By Mike Capshaw, Photos by Tim Casey/UAA Communications
An estimated 21,000 Florida fans ushered in the Jim McElwain Era during the annual Orange & Blue Debut on April 13.
The Gators won. Orange 31, Blue 6.
It was the lowest announced attendance for any UF coach’s inaugural spring game since the first was played in 1996, but in McElwain’s defense, the crowd has been dwindling in recent years. With only six scholarship offensive linemen suiting up, fans were not certain if it would look more like a practice than a scrimmage until an announcement two days prior that the teams would line up 11-on-11 during four, 12-minute quarters.
In comparison to other top-tier programs with first-year coaches, Nebraska had a record 76,881 for Mike Riley’s debut while Michigan hosted an estimated 60,000 fans for Jim Harbaugh’s debut.
But let’s face it – there is much more to do in Florida than in Nebraska or Michigan during the spring. The Sunshine State is, after all, the top destination for spring breakers every year. When is the last time you heard a college kid say they were headed to Lincoln or Ann Arbor for spring break? Our guess is never.
But back to football. The Gators gave fans glimpses of the quick-strike, up-tempo offense that fueled McElwain’s turnaround of Colorado State as head coach and capture of a pair of national titles as offensive coordinator at Alabama. Most eyes were on the offense, especially the quarterback battle between redshirt freshman Will Grier and sophomore returning starter Treon Harris. Grier took the first snaps of the scrimmage for the Orange and looked crisp passing. He was 80-of-11 for 136 yards while leading three touchdown drives. Harris, who missed practices because of the death of his 16-year-old cousin, began behind an offensive line made up of walk-ons while going up against the first-team defense. He was 6-of-10 passing and tossed the game’s only touchdown pass.
Neither young quarterback did anything to help or hurt their chances during the scrimmage, which aired live on the SEC Network. McElwain did acknowledge that Grier is in the lead for the starting job while pointing out that there is still plenty of time (142 days from the spring game to the season opener against New Mexico State) before 2015 officially kicks off.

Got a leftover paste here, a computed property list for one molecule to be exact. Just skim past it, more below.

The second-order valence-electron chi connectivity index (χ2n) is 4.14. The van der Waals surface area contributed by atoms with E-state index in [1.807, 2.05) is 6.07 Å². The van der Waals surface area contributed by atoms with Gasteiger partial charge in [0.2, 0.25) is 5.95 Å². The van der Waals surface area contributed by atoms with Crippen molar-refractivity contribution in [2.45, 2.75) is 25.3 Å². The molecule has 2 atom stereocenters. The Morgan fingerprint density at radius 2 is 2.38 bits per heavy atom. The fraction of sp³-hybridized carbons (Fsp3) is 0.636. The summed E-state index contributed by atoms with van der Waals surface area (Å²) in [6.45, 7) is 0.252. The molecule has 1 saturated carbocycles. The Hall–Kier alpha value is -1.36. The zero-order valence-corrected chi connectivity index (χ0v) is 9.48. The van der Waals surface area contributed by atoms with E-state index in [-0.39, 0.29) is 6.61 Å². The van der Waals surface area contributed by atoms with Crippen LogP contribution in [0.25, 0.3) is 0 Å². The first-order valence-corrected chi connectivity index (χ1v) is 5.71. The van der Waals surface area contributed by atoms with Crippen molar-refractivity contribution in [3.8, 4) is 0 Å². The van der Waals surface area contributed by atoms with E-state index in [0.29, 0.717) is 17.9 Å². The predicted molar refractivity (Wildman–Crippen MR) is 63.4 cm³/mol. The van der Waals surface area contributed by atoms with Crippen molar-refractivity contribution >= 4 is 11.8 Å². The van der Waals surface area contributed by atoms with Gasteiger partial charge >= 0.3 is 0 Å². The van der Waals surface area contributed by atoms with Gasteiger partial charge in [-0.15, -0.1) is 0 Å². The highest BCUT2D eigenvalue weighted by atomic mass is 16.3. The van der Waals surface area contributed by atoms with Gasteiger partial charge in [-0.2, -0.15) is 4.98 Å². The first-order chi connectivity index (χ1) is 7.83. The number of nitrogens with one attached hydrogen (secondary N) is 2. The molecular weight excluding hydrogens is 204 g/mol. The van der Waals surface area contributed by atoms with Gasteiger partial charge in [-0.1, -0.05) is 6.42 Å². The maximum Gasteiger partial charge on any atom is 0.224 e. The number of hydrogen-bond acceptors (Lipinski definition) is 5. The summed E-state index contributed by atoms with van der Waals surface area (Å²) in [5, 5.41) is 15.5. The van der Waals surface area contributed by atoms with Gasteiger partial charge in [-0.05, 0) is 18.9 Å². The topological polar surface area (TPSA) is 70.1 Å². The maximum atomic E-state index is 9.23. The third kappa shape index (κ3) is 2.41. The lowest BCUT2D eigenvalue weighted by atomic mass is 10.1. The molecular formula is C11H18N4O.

The offense was multiple but mostly vanilla, save for a 42-yard pass down the middle seam from Grier to Alvin Bailey off a flea flicker. It lined up pre-snap in everything from one-back and no-back spreads to a “jumbo” package with two tight ends.
“It’s a work in progress,” McElwain said of the offense. “Let’s face it, there [are] parts [to the offense] and we’re identifying the parts and we’ll put some plans together to help the explosive playmakers have an opportunity to make those plays. That’s for us to come up with after we go back through and go through every single cut-up of every practice. It’s amazing what you see when you do that; see how guys get better to details.
“There’s a lot of left to do.”
One of those playmakers is junior Demarcus Robinson, who McElwain clearly will look for ways to get the ball to on reverses, screens and other short passes as his “get-it-to” guy. If that’s successful, Robinson will easily best his team-high 53 receptions for 810 yards and seven touchdowns last season.
Running backs Kelvin Taylor and Adam Lane had solid spring games as well and will provide the offense with a one-two punch that will ease the pressure on whichever young quarterback steps under center.
The biggest issue remains along the offensive line, which handicapped the spring scrimmage and has consistently been an issue in recent years. Expect signee Martez Ivey to vie for significant action early on at left tackle.
“When we get the roster back to balance we’ll, you know, juice this thing up [in the spring scrimmage],’’ McElwain said. “But I did the best I could, we did the best we could, our O-line did the best they could and I’m proud of them.”
Defense should continue to be a team strength with young talent filling a few gaps left open due to graduation and early NFL departures.